Russian Twitter bot activity after the release of the Mueller Report  - twitter bot activity - Twitter bot activity spiked after the release of the Mueller Report

Image: SafeGuard Cyber (supplied)

The activity of Russian-linked Twitter bots and trolls spiked after the release of the Mueller Report, George Kamide, Director at digital risk protection provider SafeGuard Cyber told ZDNet today.

Kamide said his observed a 286 percent increase in Russian bot and troll activity on Twitter following the public release of the long-awaited Mueller Report.

Dormant bots came to life

The company also noted that the number of unique bots and trolls also increased by 48 percent from the previous day.

This suggests that herders had created thousands of Twitter bot accounts in advance –which they left dormant– and activated for the release of the Mueller Report, during which they apparently wanted to shape public perception as part of a disinformation campaign.

Mueller Report-related hashtag use from these Russian-linked bots also spiked accordingly, suggesting that they were, indeed, participating in an active opinion-shaping operation, regardless of the opinion they were broadcasting.

According to Kamide, Twitter bot and troll hashtag use increased 82 percent overall, with a ,000 percent increase in usage for the #mueller hashtag, by far the most popular.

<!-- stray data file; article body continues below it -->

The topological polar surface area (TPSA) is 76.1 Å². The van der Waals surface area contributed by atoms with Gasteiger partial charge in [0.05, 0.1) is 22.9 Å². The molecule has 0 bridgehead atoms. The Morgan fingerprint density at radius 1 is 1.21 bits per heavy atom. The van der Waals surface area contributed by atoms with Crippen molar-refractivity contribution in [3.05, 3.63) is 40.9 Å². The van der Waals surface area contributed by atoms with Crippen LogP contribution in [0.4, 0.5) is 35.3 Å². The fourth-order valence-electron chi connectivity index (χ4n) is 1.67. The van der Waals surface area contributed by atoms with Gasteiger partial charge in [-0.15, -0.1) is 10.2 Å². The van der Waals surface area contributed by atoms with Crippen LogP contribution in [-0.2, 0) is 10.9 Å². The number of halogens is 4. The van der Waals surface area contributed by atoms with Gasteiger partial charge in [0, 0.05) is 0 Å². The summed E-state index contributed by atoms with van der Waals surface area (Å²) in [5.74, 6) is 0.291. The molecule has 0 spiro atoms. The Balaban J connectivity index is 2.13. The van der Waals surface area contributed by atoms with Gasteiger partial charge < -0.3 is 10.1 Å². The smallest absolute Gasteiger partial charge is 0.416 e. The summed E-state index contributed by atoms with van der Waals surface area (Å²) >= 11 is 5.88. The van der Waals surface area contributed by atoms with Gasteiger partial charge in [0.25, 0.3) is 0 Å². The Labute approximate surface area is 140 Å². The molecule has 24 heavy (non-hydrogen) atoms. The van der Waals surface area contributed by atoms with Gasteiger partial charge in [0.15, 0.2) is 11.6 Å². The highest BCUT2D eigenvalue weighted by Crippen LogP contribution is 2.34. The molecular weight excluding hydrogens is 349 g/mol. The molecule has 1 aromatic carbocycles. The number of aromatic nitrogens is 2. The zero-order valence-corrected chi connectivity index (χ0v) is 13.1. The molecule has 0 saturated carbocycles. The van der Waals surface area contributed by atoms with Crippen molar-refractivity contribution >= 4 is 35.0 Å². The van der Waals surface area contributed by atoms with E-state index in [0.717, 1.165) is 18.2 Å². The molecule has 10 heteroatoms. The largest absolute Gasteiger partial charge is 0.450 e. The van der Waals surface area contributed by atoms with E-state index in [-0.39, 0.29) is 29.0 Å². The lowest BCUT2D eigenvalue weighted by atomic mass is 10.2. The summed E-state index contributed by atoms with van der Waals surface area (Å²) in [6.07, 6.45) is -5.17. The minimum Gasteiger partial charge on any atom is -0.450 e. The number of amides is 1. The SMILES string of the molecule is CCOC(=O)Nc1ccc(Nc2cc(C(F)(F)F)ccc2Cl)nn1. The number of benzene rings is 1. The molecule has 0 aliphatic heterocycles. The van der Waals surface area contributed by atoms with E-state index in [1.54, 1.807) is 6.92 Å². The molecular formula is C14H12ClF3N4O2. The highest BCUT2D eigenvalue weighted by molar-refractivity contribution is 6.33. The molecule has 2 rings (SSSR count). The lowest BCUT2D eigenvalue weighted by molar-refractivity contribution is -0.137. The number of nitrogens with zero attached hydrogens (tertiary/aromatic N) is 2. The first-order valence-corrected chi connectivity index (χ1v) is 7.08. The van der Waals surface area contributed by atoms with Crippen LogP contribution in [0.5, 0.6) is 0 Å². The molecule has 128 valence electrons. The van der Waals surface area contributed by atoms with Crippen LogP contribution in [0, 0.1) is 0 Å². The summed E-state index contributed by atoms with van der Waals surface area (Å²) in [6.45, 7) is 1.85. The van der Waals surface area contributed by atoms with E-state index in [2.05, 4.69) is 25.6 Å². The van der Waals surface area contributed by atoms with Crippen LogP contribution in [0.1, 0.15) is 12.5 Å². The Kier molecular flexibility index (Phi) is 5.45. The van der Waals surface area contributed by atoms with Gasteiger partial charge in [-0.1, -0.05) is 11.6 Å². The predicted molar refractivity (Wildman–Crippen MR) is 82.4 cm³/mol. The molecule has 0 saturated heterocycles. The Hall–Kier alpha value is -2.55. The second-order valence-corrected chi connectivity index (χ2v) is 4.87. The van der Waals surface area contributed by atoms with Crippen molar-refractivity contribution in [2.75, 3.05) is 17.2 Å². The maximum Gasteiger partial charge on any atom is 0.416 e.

The five hashtags used were: #mueller, #muellerreport, #trump, #barr, and #russia.

Russian Twitter bot hashtag use  -  - Twitter bot activity spiked after the release of the Mueller Report

Image: SafeGuard Cyber (supplied)

Kamide said SafeGuard Cyber maintains a database of over 600,000 known bots and trolls, a database that is growing every day.

The SafeGuard Cyber director said his company uses 52 risk signatures to classify bad actors into four behavior modes: malicious, suspicious, disinformation, and bot.

“Through proprietary algorithms, manual analysis, and correlation against 155 fact-checking organizations, the company’s researchers are able to attribute bot and troll operators to Russia,” Kamide told ZDNet. “Using this intelligence, SafeGuard Cyber is able to attribute with a degree of certainty the country of origin of this specific activity. “

The presence of Russian bots on Twitter is indisputable at this point. In October 2018, Twitter released an archive containing over nine million tweets linked to 3,841 accounts the social network had linked to the Sankt Petersburg-based Internet Research Agency, Russia’s troll farm and the center of Moscow’s political influence campaigns.

In January 2019, Twitter removed an additional 418 accounts linked to other Russian entities.

The company has removed tens of millions of bot accounts across the years, yet its network is still rife with bots, most of which are pushing spam.

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